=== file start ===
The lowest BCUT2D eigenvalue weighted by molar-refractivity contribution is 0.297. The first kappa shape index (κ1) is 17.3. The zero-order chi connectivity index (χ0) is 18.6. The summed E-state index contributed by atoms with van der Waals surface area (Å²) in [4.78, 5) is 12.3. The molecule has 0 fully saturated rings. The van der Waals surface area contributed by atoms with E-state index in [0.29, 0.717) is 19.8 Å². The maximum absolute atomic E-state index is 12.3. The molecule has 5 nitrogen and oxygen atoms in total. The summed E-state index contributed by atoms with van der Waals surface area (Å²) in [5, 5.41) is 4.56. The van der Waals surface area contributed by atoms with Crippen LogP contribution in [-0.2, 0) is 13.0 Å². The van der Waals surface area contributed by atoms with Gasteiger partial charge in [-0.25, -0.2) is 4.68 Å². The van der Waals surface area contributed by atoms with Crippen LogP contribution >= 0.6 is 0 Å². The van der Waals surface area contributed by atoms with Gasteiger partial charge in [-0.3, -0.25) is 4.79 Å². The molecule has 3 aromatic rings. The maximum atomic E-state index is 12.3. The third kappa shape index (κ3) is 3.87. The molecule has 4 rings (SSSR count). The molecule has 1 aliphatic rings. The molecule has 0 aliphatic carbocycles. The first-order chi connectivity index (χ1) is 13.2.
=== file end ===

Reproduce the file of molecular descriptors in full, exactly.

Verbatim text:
The lowest BCUT2D eigenvalue weighted by molar-refractivity contribution is 0.297. The first kappa shape index (κ1) is 17.3. The zero-order chi connectivity index (χ0) is 18.6. The summed E-state index contributed by atoms with van der Waals surface area (Å²) in [4.78, 5) is 12.3. The molecule has 0 fully saturated rings. The van der Waals surface area contributed by atoms with E-state index in [0.29, 0.717) is 19.8 Å². The maximum absolute atomic E-state index is 12.3. The molecule has 5 nitrogen and oxygen atoms in total. The summed E-state index contributed by atoms with van der Waals surface area (Å²) in [5, 5.41) is 4.56. The van der Waals surface area contributed by atoms with Crippen LogP contribution in [-0.2, 0) is 13.0 Å². The van der Waals surface area contributed by atoms with Gasteiger partial charge in [-0.25, -0.2) is 4.68 Å². The van der Waals surface area contributed by atoms with Crippen LogP contribution >= 0.6 is 0 Å². The van der Waals surface area contributed by atoms with Gasteiger partial charge in [-0.3, -0.25) is 4.79 Å². The molecule has 3 aromatic rings. The maximum atomic E-state index is 12.3. The third kappa shape index (κ3) is 3.87. The molecule has 4 rings (SSSR count). The molecule has 1 aliphatic rings. The molecule has 0 aliphatic carbocycles. The first-order chi connectivity index (χ1) is 13.2.